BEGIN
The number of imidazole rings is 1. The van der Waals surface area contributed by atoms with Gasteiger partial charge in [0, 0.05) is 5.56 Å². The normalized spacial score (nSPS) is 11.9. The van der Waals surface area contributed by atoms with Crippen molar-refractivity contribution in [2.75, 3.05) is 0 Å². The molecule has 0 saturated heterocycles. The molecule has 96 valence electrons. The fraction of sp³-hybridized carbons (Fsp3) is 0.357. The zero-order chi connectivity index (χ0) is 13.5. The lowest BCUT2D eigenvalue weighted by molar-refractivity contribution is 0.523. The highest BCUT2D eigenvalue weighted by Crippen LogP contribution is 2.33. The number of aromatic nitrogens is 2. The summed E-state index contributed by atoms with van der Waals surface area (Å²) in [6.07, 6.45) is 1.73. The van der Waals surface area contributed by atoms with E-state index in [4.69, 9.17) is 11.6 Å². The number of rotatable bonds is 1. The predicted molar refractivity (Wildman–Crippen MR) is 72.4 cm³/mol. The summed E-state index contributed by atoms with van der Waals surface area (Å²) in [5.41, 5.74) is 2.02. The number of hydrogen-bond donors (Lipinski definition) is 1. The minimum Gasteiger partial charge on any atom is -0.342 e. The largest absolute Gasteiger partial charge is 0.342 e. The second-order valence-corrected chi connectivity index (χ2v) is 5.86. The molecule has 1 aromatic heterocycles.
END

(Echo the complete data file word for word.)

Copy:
The number of imidazole rings is 1. The van der Waals surface area contributed by atoms with Gasteiger partial charge in [0, 0.05) is 5.56 Å². The normalized spacial score (nSPS) is 11.9. The van der Waals surface area contributed by atoms with Crippen molar-refractivity contribution in [2.75, 3.05) is 0 Å². The molecule has 0 saturated heterocycles. The molecule has 96 valence electrons. The fraction of sp³-hybridized carbons (Fsp3) is 0.357. The zero-order chi connectivity index (χ0) is 13.5. The lowest BCUT2D eigenvalue weighted by molar-refractivity contribution is 0.523. The highest BCUT2D eigenvalue weighted by Crippen LogP contribution is 2.33. The number of aromatic nitrogens is 2. The summed E-state index contributed by atoms with van der Waals surface area (Å²) in [6.07, 6.45) is 1.73. The van der Waals surface area contributed by atoms with E-state index in [4.69, 9.17) is 11.6 Å². The number of rotatable bonds is 1. The predicted molar refractivity (Wildman–Crippen MR) is 72.4 cm³/mol. The summed E-state index contributed by atoms with van der Waals surface area (Å²) in [5.41, 5.74) is 2.02. The number of hydrogen-bond donors (Lipinski definition) is 1. The minimum Gasteiger partial charge on any atom is -0.342 e. The largest absolute Gasteiger partial charge is 0.342 e. The second-order valence-corrected chi connectivity index (χ2v) is 5.86. The molecule has 1 aromatic heterocycles.